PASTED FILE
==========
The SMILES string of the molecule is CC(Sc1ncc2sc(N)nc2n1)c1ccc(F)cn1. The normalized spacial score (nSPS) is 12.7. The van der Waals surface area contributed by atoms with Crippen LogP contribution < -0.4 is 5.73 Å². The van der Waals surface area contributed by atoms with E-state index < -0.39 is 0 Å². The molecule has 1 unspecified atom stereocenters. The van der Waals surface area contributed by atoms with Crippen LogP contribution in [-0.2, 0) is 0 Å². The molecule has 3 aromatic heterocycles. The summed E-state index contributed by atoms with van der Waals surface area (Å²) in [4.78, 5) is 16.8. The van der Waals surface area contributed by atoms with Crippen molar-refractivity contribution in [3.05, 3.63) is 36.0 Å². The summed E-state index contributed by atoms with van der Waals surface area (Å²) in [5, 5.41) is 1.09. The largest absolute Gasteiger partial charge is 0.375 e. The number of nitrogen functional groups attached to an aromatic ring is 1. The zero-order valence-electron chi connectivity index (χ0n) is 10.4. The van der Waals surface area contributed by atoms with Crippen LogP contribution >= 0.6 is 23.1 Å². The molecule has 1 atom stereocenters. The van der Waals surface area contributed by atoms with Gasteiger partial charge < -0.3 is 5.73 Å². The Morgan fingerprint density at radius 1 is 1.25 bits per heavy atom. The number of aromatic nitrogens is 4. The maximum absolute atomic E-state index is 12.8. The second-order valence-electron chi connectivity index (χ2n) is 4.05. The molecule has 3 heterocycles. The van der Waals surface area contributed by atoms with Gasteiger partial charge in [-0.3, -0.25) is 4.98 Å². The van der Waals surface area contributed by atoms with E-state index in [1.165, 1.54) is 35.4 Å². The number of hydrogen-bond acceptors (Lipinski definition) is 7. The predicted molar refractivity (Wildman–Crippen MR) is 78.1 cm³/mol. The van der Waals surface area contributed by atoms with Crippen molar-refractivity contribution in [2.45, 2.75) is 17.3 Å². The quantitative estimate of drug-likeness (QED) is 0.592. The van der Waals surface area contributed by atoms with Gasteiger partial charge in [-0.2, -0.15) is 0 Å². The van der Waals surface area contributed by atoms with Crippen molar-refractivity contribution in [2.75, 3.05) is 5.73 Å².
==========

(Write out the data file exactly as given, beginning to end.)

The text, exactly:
The SMILES string of the molecule is CC(Sc1ncc2sc(N)nc2n1)c1ccc(F)cn1. The normalized spacial score (nSPS) is 12.7. The van der Waals surface area contributed by atoms with Crippen LogP contribution < -0.4 is 5.73 Å². The van der Waals surface area contributed by atoms with E-state index < -0.39 is 0 Å². The molecule has 1 unspecified atom stereocenters. The van der Waals surface area contributed by atoms with Crippen LogP contribution in [-0.2, 0) is 0 Å². The molecule has 3 aromatic heterocycles. The summed E-state index contributed by atoms with van der Waals surface area (Å²) in [4.78, 5) is 16.8. The van der Waals surface area contributed by atoms with Crippen molar-refractivity contribution in [3.05, 3.63) is 36.0 Å². The summed E-state index contributed by atoms with van der Waals surface area (Å²) in [5, 5.41) is 1.09. The largest absolute Gasteiger partial charge is 0.375 e. The number of nitrogen functional groups attached to an aromatic ring is 1. The zero-order valence-electron chi connectivity index (χ0n) is 10.4. The van der Waals surface area contributed by atoms with Crippen LogP contribution >= 0.6 is 23.1 Å². The molecule has 1 atom stereocenters. The van der Waals surface area contributed by atoms with Gasteiger partial charge < -0.3 is 5.73 Å². The Morgan fingerprint density at radius 1 is 1.25 bits per heavy atom. The number of aromatic nitrogens is 4. The maximum absolute atomic E-state index is 12.8. The second-order valence-electron chi connectivity index (χ2n) is 4.05. The molecule has 3 heterocycles. The van der Waals surface area contributed by atoms with Gasteiger partial charge in [-0.3, -0.25) is 4.98 Å². The van der Waals surface area contributed by atoms with E-state index in [1.165, 1.54) is 35.4 Å². The number of hydrogen-bond acceptors (Lipinski definition) is 7. The predicted molar refractivity (Wildman–Crippen MR) is 78.1 cm³/mol. The van der Waals surface area contributed by atoms with Crippen molar-refractivity contribution in [2.45, 2.75) is 17.3 Å². The quantitative estimate of drug-likeness (QED) is 0.592. The van der Waals surface area contributed by atoms with Gasteiger partial charge in [-0.2, -0.15) is 0 Å². The van der Waals surface area contributed by atoms with Crippen molar-refractivity contribution in [2.75, 3.05) is 5.73 Å².